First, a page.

Handbook of Social Policy and Development
Show Less

Handbook of Social Policy and Development

Edited by James Midgley, Rebecca Surender and Laura Alfers

The Handbook of Social Policy and Development makes a groundbreaking, coherent case for enhancing collaboration between social policy and development. With wide ranging chapters, it discusses a myriad of ways in which this can be done, exploring both academic and practical activities. As the conventional distinction between ‘developed’ and ‘developing’ countries becomes increasingly blurred, this Handbook explores how collaboration between social policy and development is needed to meet global social needs.
Buy Book in Print
Show Summary Details
You do not have access to this content

Chapter 2: The social policy nexus and development: convergence, divergence and dynamic change

Rebecca Surender


Despite rising interest in the significance of social policy and the importance of social protection for the management of welfare and risk in the developing world, there has been little corresponding agreement about the utility of social policy as an academic field for developing contexts; especially, the extent to which the analytic frameworks of social policy, established in the industrialized West, are transportable to a developing country context. This chapter outlines the discourse about the desirability and feasibility of social policy in low income countries and examines the extent to which some of the key actors, institutions and ideas involved in shaping social policy in the Global South vary from those in the North. The discussion focuses on three current issues – the emergence of new philanthropic donors, the expansion of the developmental state model, and the surfacing of the notion of social rights and social citizenship _ and suggests that there is evidence of both continued divergence but also new convergence across the actors, institutions and ideas in both hemispheres. The chapter cautions, however, that growing heterogeneity within the developing world and the dynamic pace of change means a linear trajectory or ‘catch-up logic’ with the West remains questionable.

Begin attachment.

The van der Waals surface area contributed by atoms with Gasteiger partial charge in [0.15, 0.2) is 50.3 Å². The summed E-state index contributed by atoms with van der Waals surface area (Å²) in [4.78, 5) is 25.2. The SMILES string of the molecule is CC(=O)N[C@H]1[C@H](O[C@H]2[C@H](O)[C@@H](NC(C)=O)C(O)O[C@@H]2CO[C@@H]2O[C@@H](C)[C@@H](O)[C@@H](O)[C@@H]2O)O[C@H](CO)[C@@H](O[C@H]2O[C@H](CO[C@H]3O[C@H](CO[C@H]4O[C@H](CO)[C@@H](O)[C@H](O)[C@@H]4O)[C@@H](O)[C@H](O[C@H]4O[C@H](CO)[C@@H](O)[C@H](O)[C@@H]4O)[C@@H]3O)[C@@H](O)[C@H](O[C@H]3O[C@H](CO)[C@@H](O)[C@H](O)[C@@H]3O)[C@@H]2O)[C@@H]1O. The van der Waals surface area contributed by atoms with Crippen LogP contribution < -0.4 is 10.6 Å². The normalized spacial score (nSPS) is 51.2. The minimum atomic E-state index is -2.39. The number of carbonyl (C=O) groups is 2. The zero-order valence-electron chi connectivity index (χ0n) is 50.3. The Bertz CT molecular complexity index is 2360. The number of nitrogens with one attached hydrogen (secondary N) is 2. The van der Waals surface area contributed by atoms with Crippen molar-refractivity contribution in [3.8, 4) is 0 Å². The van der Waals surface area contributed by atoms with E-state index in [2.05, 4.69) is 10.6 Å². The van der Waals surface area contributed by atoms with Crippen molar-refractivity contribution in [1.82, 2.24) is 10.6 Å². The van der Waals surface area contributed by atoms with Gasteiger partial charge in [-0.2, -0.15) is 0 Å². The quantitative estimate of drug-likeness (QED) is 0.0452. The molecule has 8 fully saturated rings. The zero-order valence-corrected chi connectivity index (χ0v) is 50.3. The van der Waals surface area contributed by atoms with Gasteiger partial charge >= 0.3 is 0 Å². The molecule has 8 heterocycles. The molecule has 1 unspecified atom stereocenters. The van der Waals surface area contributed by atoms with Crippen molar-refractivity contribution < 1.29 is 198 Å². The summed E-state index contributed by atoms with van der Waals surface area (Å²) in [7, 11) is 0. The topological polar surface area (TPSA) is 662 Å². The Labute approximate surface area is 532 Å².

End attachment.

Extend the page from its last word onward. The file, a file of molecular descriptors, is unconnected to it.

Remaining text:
You are not authenticated to view the full text of this chapter or article.

Elgaronline requires a subscription or purchase to access the full text of books or journals. Please login through your library system or with your personal username and password on the homepage.

Non-subscribers can freely search the site, view abstracts/ extracts and download selected front matter and introductory chapters for personal use.

Your library may not have purchased all subject areas. If you are authenticated and think you should have access to this title, please contact your librarian.

Further information

or login to access all content.